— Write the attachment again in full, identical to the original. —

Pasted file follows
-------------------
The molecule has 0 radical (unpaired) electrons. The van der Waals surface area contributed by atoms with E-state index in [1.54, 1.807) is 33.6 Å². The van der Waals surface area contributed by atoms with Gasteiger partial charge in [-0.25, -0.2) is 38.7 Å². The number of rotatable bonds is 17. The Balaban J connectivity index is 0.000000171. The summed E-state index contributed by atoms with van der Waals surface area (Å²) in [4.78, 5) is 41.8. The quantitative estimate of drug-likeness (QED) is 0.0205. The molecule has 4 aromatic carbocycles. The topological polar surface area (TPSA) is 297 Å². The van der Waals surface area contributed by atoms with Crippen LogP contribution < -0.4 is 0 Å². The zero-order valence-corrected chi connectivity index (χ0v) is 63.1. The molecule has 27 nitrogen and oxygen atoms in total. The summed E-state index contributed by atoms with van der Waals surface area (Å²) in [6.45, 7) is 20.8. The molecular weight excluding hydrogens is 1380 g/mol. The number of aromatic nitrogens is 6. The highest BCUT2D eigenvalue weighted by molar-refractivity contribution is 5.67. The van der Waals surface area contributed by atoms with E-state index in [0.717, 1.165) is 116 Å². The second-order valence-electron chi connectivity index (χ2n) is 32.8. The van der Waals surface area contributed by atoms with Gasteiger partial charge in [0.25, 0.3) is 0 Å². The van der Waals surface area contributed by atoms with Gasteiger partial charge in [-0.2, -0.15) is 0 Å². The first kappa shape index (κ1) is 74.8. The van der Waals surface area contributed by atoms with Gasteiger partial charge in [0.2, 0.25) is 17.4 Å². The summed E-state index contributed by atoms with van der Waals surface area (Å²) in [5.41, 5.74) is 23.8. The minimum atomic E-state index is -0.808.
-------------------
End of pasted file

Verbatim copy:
The molecule has 0 radical (unpaired) electrons. The van der Waals surface area contributed by atoms with E-state index in [1.54, 1.807) is 33.6 Å². The van der Waals surface area contributed by atoms with Gasteiger partial charge in [-0.25, -0.2) is 38.7 Å². The number of rotatable bonds is 17. The Balaban J connectivity index is 0.000000171. The summed E-state index contributed by atoms with van der Waals surface area (Å²) in [4.78, 5) is 41.8. The quantitative estimate of drug-likeness (QED) is 0.0205. The molecule has 4 aromatic carbocycles. The topological polar surface area (TPSA) is 297 Å². The van der Waals surface area contributed by atoms with Crippen LogP contribution < -0.4 is 0 Å². The zero-order valence-corrected chi connectivity index (χ0v) is 63.1. The molecule has 27 nitrogen and oxygen atoms in total. The summed E-state index contributed by atoms with van der Waals surface area (Å²) in [6.45, 7) is 20.8. The molecular weight excluding hydrogens is 1380 g/mol. The number of aromatic nitrogens is 6. The highest BCUT2D eigenvalue weighted by molar-refractivity contribution is 5.67. The van der Waals surface area contributed by atoms with E-state index in [0.717, 1.165) is 116 Å². The second-order valence-electron chi connectivity index (χ2n) is 32.8. The van der Waals surface area contributed by atoms with Gasteiger partial charge in [0.25, 0.3) is 0 Å². The van der Waals surface area contributed by atoms with Gasteiger partial charge in [-0.2, -0.15) is 0 Å². The first kappa shape index (κ1) is 74.8. The van der Waals surface area contributed by atoms with Gasteiger partial charge in [0.2, 0.25) is 17.4 Å². The summed E-state index contributed by atoms with van der Waals surface area (Å²) in [5.41, 5.74) is 23.8. The minimum atomic E-state index is -0.808.